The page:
Jessica Chaplain , University of Utah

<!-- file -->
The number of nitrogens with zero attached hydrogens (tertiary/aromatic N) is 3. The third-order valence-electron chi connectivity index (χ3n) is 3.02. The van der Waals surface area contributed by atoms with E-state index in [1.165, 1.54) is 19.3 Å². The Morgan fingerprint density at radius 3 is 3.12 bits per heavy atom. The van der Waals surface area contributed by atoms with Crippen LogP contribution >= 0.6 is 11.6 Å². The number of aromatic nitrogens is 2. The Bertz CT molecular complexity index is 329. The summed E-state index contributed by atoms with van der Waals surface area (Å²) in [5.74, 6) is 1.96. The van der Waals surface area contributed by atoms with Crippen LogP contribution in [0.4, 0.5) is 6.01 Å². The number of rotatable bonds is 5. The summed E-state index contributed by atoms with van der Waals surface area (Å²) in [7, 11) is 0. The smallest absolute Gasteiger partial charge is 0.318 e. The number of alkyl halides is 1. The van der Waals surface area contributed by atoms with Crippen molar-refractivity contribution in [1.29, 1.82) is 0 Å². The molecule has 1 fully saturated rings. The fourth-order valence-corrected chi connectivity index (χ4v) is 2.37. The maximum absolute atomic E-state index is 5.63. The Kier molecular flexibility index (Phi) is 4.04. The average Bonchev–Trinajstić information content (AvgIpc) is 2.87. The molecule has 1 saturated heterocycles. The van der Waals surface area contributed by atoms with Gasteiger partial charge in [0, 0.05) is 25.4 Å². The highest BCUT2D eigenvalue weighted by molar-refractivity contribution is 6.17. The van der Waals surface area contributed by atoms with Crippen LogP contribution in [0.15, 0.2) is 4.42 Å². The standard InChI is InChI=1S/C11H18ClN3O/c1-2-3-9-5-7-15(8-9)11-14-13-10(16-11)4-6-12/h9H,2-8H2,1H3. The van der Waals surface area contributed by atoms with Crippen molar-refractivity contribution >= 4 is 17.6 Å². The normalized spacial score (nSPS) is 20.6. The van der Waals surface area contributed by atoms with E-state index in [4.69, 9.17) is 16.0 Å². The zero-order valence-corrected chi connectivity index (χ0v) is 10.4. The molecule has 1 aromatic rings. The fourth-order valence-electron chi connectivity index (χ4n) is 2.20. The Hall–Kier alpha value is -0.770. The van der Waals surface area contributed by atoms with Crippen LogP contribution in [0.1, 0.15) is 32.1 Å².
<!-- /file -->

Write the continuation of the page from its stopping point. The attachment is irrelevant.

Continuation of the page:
Growing up in the Appalachian Mountains, I have always had an appreciation for the environment around me. Receiving my BA in English and BS in Communication Studies from Appalachian State, with its heavy focus on sustainability, only solidified for me the importance of transforming society’s relationship to the natural world. While working to get my MA in Communication Studies at the University of Georgia, I became passionate about addressing climate injustices through examining the way rhetoric shapes the possibilities and limitations for climate action. Currently, I am a PhD student in the Department of Communication Studies at the University of Utah. My work examines climate justice discourses within the United Nations Climate Change Conferences, specifically looking at the way climate justice activists conceptualize climate change and how those conceptions can impede or enable climate justice solutions. Under the guidance of Dr. Danielle Endres, I will continue to examine the way time, space, and affect shape how we understand and make sense of climate change and climate injustices, specifically within international discourse. At this moment, the climate justice fellows and I are working on drafting a document outlining climate justice principles, solutions, false solutions and principles of climate injustice, as well as strategies for community engagement. Our goal is to offer this guide as a resource for the climate planners in order to make clear how the University of Utah can pursue climate justice in their commitments. We have also drafted a survey that could be used by the planners to solicit community feedback on what climate justice concerns they have and what they would like to see from the University‚Äôs climate plan.